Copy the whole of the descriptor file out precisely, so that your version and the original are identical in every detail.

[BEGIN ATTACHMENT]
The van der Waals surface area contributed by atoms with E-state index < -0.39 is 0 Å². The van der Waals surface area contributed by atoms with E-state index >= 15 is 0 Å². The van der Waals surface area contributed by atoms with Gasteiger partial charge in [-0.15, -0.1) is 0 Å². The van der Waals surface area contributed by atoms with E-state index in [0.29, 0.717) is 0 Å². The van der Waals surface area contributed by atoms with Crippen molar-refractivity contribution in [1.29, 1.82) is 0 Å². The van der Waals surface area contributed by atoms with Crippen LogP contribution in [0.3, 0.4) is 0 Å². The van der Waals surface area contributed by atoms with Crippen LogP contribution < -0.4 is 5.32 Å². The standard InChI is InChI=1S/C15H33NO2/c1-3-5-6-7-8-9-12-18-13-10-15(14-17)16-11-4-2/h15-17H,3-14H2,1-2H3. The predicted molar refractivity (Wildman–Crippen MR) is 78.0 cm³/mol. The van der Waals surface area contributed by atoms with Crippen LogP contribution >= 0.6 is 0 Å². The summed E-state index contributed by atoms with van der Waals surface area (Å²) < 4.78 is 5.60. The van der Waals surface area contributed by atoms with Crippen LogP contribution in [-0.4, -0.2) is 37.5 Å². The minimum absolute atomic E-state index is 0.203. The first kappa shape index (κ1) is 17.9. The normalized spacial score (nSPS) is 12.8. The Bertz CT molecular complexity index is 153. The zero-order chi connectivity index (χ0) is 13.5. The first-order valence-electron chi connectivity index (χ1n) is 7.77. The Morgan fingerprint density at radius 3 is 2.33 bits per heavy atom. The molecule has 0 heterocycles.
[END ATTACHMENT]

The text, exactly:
The van der Waals surface area contributed by atoms with E-state index < -0.39 is 0 Å². The van der Waals surface area contributed by atoms with E-state index >= 15 is 0 Å². The van der Waals surface area contributed by atoms with Gasteiger partial charge in [-0.15, -0.1) is 0 Å². The van der Waals surface area contributed by atoms with E-state index in [0.29, 0.717) is 0 Å². The van der Waals surface area contributed by atoms with Crippen molar-refractivity contribution in [1.29, 1.82) is 0 Å². The van der Waals surface area contributed by atoms with Crippen LogP contribution in [0.3, 0.4) is 0 Å². The van der Waals surface area contributed by atoms with Crippen LogP contribution < -0.4 is 5.32 Å². The standard InChI is InChI=1S/C15H33NO2/c1-3-5-6-7-8-9-12-18-13-10-15(14-17)16-11-4-2/h15-17H,3-14H2,1-2H3. The predicted molar refractivity (Wildman–Crippen MR) is 78.0 cm³/mol. The van der Waals surface area contributed by atoms with Crippen LogP contribution >= 0.6 is 0 Å². The summed E-state index contributed by atoms with van der Waals surface area (Å²) < 4.78 is 5.60. The van der Waals surface area contributed by atoms with Crippen LogP contribution in [-0.4, -0.2) is 37.5 Å². The minimum absolute atomic E-state index is 0.203. The first kappa shape index (κ1) is 17.9. The normalized spacial score (nSPS) is 12.8. The Bertz CT molecular complexity index is 153. The zero-order chi connectivity index (χ0) is 13.5. The first-order valence-electron chi connectivity index (χ1n) is 7.77. The Morgan fingerprint density at radius 3 is 2.33 bits per heavy atom. The molecule has 0 heterocycles.